Professor Raphael Levine has been elected to the Honorary Board of the International Society for Theoretical Chemical Physics (ISTCP).
“We congratulate the new members and thank them for their invaluable work towards the aims of the Society,” said ISTCP President Professor Erkki Brändas. “We will continually look forward to the overall participation of the Honorary Board with the Board of Directors and the National Representatives in their continued efforts to promote theoretical methods in chemical physics and their applications to chemical physics phenomena.”
The announcement of Levine’s promotion to the Honorary Board was made at the 10th Triennial Congress of ISTCP in Tromsø, Norway, in July 2019.
A distinguished professor of chemistry and biochemistry and of medical and molecular pharmacology at UCLA, Levine joined the UCLA faculty in 1989. A theorist and biophysicist, he is known for his contributions in the modern theory of chemically reactive collisions and unimolecular reactions and has played a major role in the application of the principles of quantum mechanics to the description of physical change in a reaction from a microscopic point of view. The National Academy writes: “Levine has been a leader in establishing chemical reaction dynamics as an identifiable area in chemical physics. His “surprisal analysis” has become an IUPAC official term. His work in the role of energy in chemical reactions has been seminal.”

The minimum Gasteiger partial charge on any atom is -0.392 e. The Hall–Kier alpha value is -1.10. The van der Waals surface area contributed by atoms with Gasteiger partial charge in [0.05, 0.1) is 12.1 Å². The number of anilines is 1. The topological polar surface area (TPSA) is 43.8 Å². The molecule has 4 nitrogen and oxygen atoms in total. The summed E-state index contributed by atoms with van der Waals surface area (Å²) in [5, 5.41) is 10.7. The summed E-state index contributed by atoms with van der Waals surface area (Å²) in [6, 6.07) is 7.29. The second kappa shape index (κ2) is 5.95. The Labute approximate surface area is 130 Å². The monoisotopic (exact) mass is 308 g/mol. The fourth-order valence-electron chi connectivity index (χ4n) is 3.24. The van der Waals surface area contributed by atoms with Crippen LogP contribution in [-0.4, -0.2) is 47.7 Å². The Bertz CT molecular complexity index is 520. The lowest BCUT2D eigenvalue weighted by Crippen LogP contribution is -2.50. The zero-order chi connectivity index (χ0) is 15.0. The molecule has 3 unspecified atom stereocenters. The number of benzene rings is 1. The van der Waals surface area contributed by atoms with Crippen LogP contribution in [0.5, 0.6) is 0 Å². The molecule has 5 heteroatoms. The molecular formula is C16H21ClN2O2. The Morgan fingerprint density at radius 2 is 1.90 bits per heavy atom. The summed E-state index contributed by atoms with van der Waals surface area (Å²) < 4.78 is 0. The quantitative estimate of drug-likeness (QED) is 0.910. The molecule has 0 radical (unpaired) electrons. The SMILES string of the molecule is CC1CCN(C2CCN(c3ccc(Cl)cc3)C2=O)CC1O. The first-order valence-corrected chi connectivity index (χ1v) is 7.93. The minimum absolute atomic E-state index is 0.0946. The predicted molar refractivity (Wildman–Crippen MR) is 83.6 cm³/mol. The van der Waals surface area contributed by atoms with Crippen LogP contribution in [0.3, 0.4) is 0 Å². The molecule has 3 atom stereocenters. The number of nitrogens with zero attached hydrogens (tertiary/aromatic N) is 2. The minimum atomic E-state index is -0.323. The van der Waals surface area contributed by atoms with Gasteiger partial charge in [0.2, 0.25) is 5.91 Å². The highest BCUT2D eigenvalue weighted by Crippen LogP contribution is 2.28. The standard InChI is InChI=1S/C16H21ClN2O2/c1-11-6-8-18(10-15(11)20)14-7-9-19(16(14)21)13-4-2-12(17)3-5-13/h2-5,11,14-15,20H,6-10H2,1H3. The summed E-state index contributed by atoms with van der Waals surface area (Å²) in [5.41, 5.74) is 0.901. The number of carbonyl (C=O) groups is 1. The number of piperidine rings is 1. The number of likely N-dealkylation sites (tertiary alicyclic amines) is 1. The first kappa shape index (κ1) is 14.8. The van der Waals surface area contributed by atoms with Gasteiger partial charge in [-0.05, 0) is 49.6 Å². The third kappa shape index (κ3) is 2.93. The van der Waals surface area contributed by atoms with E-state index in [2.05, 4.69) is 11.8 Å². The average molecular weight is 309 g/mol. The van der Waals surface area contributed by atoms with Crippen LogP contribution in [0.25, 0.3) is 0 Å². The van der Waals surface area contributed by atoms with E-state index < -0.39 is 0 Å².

Levine received his graduate degrees at Nottingham University and Oxford University and he has honorary degrees from the Technische Universität München and from Liege University. He has been the Miller Research Professor at the University of California, Berkeley; the Andrew D. White Professor- at-Large at Cornell University; and the Max Born Professor of Natural Philosophy at the Hebrew University. Levine has received the Wolf Prize in Chemistry for his theories of selectivity and specificity that underlie his surprisal analysis. He is a member of the American Academy of Arts and Sciences, the American Philosophical Society, and the National Academy of Sciences.
Penny Jennings, UCLA Department of Chemistry & Biochemistry, firstname.lastname@example.org.